Public Works Minister Thulas Nxesi says the Expanded Public Works Programme (EPWP) is designed to help mitigate some of the effects of poverty, unemployment and contribute to plugging a major gap in the social security net.
In a recorded message delivered at the 6th Expanded Public Works Summit underway at Saint Georges Hotel in Pretoria on Tuesday, Nxesi said the mandate of the EPWP is to provide work opportunities and income support to poor and unemployed people, through labour-intensive delivery of public and community assets and services, thereby contributing to development.
Since 2010, the Department of Public Works has hosted five EPWP Summits.
The summit is being held under the theme “PEPs – the past, current and future”.
“Consequently the programme provides poverty and income relief through temporary work for the unemployed in socially useful activities across four sectors namely infrastructure, environment and culture, non-State and social,” Nxesi said.
The 6th Summit is said to provide an opportunity to reflect on the EPWP, which is currently in its 15th year of implementation.
The programme was conceived at the 2003 Growth and Development Summit, in which government agreed to grow public employment programmes (PEPs).
Nxesi explained that the EPWP is positioned to contribute to government’s goals of alleviating poverty, developing local communities, providing work opportunities and enhancing social protection, as emphasised in the National Development Plan’s Vision 2030.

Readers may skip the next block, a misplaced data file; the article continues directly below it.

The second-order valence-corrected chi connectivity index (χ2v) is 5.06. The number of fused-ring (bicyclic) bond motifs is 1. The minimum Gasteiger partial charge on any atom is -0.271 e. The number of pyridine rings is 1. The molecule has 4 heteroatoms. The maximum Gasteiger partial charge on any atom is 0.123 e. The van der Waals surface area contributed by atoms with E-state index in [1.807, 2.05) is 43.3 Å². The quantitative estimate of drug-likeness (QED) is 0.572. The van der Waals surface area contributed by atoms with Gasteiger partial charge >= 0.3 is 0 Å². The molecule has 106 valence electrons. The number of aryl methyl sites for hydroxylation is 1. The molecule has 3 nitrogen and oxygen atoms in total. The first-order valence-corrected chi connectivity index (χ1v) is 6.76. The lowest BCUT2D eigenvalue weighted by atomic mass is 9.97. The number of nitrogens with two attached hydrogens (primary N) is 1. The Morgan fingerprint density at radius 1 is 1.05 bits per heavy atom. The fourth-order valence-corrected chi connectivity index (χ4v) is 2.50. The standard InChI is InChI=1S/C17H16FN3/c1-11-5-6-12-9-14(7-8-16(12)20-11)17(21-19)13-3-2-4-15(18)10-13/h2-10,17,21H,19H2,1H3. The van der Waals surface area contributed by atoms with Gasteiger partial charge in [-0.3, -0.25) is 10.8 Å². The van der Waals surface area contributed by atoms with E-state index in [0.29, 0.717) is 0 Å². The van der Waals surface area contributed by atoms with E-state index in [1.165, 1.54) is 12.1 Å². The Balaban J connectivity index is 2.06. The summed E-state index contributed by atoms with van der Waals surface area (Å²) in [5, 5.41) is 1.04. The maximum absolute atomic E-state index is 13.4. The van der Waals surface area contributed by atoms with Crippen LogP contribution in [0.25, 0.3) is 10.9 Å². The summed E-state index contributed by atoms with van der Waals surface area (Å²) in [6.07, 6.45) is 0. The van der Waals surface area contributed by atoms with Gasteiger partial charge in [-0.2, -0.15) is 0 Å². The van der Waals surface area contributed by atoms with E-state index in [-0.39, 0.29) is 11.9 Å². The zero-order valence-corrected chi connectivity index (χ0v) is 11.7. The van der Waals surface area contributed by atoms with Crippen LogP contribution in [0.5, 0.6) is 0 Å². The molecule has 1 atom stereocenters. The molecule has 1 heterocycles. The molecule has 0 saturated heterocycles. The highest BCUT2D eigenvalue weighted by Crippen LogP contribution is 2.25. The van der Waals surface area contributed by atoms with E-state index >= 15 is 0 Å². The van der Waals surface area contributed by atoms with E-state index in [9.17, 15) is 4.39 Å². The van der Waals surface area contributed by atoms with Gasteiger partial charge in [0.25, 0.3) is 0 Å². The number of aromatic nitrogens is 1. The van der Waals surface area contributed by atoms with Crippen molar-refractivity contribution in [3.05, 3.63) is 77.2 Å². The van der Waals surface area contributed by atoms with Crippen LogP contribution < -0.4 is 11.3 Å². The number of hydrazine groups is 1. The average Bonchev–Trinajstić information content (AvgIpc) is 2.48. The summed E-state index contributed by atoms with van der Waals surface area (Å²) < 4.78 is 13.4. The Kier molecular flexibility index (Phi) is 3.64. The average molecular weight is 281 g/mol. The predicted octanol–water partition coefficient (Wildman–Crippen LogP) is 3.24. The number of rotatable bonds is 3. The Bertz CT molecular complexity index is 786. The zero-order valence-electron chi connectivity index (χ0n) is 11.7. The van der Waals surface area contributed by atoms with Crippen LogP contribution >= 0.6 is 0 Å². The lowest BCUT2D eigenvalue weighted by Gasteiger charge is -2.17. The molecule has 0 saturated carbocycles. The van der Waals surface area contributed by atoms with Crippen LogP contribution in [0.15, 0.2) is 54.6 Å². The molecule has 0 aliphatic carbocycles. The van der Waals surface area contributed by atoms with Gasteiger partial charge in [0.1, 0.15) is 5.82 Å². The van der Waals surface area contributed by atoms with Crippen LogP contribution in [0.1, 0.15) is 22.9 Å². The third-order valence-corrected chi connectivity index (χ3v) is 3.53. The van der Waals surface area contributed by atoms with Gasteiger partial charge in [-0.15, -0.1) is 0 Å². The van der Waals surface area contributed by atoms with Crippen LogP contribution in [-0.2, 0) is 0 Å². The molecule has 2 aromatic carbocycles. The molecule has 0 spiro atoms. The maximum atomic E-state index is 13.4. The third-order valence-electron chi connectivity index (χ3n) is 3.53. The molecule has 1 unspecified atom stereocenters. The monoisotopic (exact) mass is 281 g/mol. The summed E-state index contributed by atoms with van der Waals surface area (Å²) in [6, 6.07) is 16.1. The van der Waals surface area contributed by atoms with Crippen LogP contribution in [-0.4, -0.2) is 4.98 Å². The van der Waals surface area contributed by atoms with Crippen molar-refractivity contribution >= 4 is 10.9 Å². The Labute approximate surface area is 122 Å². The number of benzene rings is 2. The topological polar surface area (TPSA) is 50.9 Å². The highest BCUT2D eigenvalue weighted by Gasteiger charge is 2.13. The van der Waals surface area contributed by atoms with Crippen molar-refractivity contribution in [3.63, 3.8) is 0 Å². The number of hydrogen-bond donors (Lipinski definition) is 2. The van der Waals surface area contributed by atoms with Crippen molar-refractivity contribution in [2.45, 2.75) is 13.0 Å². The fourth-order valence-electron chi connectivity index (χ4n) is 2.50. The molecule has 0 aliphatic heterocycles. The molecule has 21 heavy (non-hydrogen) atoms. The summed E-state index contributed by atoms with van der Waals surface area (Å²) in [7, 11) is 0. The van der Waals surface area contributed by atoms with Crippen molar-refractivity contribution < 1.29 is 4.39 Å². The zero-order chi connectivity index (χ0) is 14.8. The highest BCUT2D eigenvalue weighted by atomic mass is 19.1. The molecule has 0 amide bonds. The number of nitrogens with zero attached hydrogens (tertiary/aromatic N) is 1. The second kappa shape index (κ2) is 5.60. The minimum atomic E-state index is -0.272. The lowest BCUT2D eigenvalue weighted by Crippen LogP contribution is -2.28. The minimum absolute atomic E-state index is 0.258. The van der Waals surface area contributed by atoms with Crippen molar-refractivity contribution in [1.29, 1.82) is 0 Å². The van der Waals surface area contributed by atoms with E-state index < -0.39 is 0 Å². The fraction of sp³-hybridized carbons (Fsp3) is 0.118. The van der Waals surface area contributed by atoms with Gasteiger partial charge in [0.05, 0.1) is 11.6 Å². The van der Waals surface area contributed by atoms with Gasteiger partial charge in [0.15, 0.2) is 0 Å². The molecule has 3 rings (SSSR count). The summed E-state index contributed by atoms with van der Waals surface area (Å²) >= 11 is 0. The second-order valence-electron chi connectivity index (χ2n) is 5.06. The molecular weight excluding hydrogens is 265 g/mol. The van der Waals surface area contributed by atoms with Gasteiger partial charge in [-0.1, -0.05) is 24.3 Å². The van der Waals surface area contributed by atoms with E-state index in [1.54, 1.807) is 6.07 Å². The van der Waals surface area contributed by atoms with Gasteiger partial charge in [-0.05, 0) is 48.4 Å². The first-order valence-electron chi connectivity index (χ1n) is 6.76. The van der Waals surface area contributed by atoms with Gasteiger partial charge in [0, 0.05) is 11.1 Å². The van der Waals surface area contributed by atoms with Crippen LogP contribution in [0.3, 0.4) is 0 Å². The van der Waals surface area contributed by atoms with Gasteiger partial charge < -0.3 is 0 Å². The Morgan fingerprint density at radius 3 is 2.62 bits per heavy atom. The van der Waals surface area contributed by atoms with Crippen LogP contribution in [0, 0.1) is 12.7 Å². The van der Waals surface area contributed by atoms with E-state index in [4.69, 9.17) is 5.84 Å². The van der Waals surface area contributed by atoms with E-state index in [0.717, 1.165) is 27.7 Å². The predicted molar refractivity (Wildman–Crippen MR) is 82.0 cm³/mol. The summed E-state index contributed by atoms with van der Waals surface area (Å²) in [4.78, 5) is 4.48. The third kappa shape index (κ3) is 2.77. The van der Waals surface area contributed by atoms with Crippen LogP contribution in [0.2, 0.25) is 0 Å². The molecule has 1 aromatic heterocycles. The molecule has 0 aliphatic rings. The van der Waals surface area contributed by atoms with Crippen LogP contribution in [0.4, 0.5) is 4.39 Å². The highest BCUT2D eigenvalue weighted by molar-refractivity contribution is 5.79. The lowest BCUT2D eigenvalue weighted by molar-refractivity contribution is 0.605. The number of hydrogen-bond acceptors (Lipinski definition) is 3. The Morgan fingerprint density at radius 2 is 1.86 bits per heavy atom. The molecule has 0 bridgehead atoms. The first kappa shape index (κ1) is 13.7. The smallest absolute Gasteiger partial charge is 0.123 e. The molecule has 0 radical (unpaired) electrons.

“This 2018 EPWP Summit comes at an opportune time, as we position the programme to respond appropriately to the unemployment challenges through its 4th Phase, starting from 1 April 2019,” he said.
Nxesi said they will share and engage on the draft proposal for EPWP Phase 4, which will be tabled in Cabinet.
“The EPWP Summits are not meant to be talk shops. Each summit concludes with resolutions relating to performance, protocols and polices, which include targets that have to be achieved by public bodies,” he said.
Gauteng MEC for Infrastructure Development, Jacob Mamabolo, said EPWP is important for the country to create job opportunities.
“The programme gives the poor and the unemployed the necessary skills to survive the harshness of our economy,” he said.
Mamabolo said EPWP is the best way to transform the lives of the poor.
“The best way to transform the lives of our people is to reskill them,” he said.
In 2004, government launched the first five-year phase of EPWP, with a target of one million work opportunities.
Director of Economic Policy Research at Public Works, Dr Michael Samson, commended South Africa for being the only country in the world to implement EPWP.
“South Africa has achieved remarkable results implementing the programme,” he said.
Samson said the EPWP does not only create jobs, but it creates decent work.
EPWP participant Jerry Nkuna told SAnews that the programme was a life saver.
“After completing matric in 2008, I could not secure employment and life was tough. EPWP gave me hope. Now I am able to put food on the table.”
Nkuna not only supports his family but he is now able to do paving, a skill he learnt while taking part in EPWP.
“I am looking forward to having my own company and employing young people who are unemployed,” he said.
The EPWP is a nationwide programme covering all spheres of government and State-owned enterprises.
It aims to draw significant numbers of unemployed and unskilled people into productive work so that they increase their capacity to earn an income.
The participants are employed under the Ministerial Determination: Expanded Public Works Programme and Code of Good Practice.